Algebraic Topology of Multi-Brain Connectivity Networks Reveals Dissimilarity in Functional Patterns during Spoken Communications
Topology measures of the SBNs of speakers and two groups of listeners for stimulus1.Components of the second (SSV) and third (TSV) structure vectors (left panels), and the ranking distributions of the nodes’ topological dimensions (right panels). The full lines indicate the corresponding measures of the speakers.
© Copyright Policy
Related In: Results  -  Collection

License
Show All Figures
getmorefigures.php?uid=PMC5120797&req=5

pone.0166787.g009: Topology measures of the SBNs of speakers and two groups of listeners for stimulus1.Components of the second (SSV) and third (TSV) structure vectors (left panels), and the ranking distributions of the nodes’ topological dimensions (right panels). The full lines indicate the corresponding measures of the speakers.
Mentions: As mentioned in the Introduction, we anticipate that the key features of the brain activation of an individual during social communication are contained in the hierarchical organisation of links between involved brain areas, which leads to the occurrence of topological complexes. In the multi-brain graphs, the occurrence of higher-order structures is manifested in two ways: (i) the appearance of hierarchical organisation along different topology levels in each SBN, and (ii) the inter-brain correlations leading to a nontrivial community structure of multi-brain graph as well as the hierarchical organisation of these communities. In comparison with known heuristic approaches for hierarchical communities [52, 55], here we rely on mathematically strict definition of simplexes and simplicial complexes, as described in Methods. First, we compute the structure vectors defined in Methods to describe the higher-order structures in the individual brain connections both for speakers and listeners. In Fig 9, we show the results of the first and third structure vectors for each of 14 single-brain networks in the case of the stimulus1.

View Article: PubMed Central - PubMed

ABSTRACT

Human behaviour in various circumstances mirrors the corresponding brain connectivity patterns, which are suitably represented by functional brain networks. While the objective analysis of these networks by graph theory tools deepened our understanding of brain functions, the multi-brain structures and connections underlying human social behaviour remain largely unexplored. In this study, we analyse the aggregate graph that maps coordination of EEG signals previously recorded during spoken communications in two groups of six listeners and two speakers. Applying an innovative approach based on the algebraic topology of graphs, we analyse higher-order topological complexes consisting of mutually interwoven cliques of a high order to which the identified functional connections organise. Our results reveal that the topological quantifiers provide new suitable measures for differences in the brain activity patterns and inter-brain synchronisation between speakers and listeners. Moreover, the higher topological complexity correlates with the listener’s concentration to the story, confirmed by self-rating, and closeness to the speaker’s brain activity pattern, which is measured by network-to-network distance. The connectivity structures of the frontal and parietal lobe consistently constitute distinct clusters, which extend across the listener’s group. Formally, the topology quantifiers of the multi-brain communities exceed the sum of those of the participating individuals and also reflect the listener’s rated attributes of the speaker and the narrated subject. In the broader context, the presented study exposes the relevance of higher topological structures (besides standard graph measures) for characterising functional brain networks under different stimuli.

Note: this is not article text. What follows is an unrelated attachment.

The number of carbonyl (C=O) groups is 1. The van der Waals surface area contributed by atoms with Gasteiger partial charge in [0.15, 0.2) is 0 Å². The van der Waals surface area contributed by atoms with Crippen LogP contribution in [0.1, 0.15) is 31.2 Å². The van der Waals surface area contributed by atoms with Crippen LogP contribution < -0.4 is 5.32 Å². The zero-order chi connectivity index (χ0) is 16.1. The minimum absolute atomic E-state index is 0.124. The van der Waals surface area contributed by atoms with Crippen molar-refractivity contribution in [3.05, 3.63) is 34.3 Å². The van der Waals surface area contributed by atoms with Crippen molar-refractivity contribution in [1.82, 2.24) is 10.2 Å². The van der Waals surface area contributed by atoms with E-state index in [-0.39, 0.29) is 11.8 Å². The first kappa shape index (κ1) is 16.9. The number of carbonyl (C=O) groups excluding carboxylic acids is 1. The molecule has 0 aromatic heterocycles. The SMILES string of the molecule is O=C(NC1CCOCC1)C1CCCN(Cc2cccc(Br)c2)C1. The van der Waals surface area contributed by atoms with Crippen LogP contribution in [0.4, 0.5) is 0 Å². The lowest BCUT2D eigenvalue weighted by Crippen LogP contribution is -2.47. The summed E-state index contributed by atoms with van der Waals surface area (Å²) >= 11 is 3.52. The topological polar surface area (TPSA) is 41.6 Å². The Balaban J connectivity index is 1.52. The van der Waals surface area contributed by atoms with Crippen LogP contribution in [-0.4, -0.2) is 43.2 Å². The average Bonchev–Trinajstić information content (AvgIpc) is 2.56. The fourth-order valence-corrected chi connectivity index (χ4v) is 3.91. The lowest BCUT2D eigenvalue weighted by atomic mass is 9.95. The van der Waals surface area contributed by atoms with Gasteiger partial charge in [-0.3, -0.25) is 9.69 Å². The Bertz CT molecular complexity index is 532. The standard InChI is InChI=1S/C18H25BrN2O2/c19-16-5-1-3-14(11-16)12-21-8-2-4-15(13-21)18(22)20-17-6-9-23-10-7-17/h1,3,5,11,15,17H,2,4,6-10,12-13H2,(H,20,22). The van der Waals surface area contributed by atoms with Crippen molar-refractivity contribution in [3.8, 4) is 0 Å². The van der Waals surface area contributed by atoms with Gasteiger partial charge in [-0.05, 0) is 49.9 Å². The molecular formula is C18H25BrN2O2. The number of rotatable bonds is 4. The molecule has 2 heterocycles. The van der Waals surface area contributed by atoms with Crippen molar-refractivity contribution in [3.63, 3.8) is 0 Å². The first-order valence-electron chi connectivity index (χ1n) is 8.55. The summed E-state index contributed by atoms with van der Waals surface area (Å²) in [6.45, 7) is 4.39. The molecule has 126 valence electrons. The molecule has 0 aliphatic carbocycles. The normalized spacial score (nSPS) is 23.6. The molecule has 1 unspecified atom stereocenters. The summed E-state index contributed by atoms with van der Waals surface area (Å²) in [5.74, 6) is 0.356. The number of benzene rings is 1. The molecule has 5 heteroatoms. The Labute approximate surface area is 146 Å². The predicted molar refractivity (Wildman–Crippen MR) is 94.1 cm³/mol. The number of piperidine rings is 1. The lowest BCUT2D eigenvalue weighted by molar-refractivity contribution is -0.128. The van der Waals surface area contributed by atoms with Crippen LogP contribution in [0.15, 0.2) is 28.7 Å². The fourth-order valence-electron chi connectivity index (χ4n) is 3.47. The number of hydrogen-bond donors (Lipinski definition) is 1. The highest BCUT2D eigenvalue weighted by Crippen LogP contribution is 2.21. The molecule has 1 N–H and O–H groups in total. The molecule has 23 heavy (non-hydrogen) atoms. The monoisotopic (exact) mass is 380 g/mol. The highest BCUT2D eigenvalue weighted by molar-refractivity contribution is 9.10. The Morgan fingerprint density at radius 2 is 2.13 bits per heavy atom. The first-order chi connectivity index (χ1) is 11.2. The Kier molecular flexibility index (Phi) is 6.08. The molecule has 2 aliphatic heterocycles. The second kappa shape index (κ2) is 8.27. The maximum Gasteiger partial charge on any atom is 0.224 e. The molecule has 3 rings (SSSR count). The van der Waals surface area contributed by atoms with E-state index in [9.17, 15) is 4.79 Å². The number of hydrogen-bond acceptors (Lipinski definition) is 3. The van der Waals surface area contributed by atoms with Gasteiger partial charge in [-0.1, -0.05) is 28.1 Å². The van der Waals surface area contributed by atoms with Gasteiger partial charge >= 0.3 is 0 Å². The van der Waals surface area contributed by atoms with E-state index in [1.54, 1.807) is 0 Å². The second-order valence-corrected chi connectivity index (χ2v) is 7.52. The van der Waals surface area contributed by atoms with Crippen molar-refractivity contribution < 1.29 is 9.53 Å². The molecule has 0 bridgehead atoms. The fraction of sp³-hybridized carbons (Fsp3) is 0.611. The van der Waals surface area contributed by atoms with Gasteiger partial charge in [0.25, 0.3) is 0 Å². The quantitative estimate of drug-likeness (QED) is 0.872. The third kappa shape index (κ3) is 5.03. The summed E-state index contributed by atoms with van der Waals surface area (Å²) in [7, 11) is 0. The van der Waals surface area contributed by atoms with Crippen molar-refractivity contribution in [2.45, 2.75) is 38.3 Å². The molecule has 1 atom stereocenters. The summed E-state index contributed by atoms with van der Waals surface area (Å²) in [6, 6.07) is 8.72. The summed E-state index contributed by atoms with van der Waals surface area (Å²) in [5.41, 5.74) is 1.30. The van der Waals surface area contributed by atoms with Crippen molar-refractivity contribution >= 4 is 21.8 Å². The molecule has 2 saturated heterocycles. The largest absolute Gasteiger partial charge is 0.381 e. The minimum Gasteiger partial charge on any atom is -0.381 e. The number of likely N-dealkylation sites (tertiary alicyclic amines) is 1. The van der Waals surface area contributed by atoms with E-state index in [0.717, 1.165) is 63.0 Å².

No MeSH data available.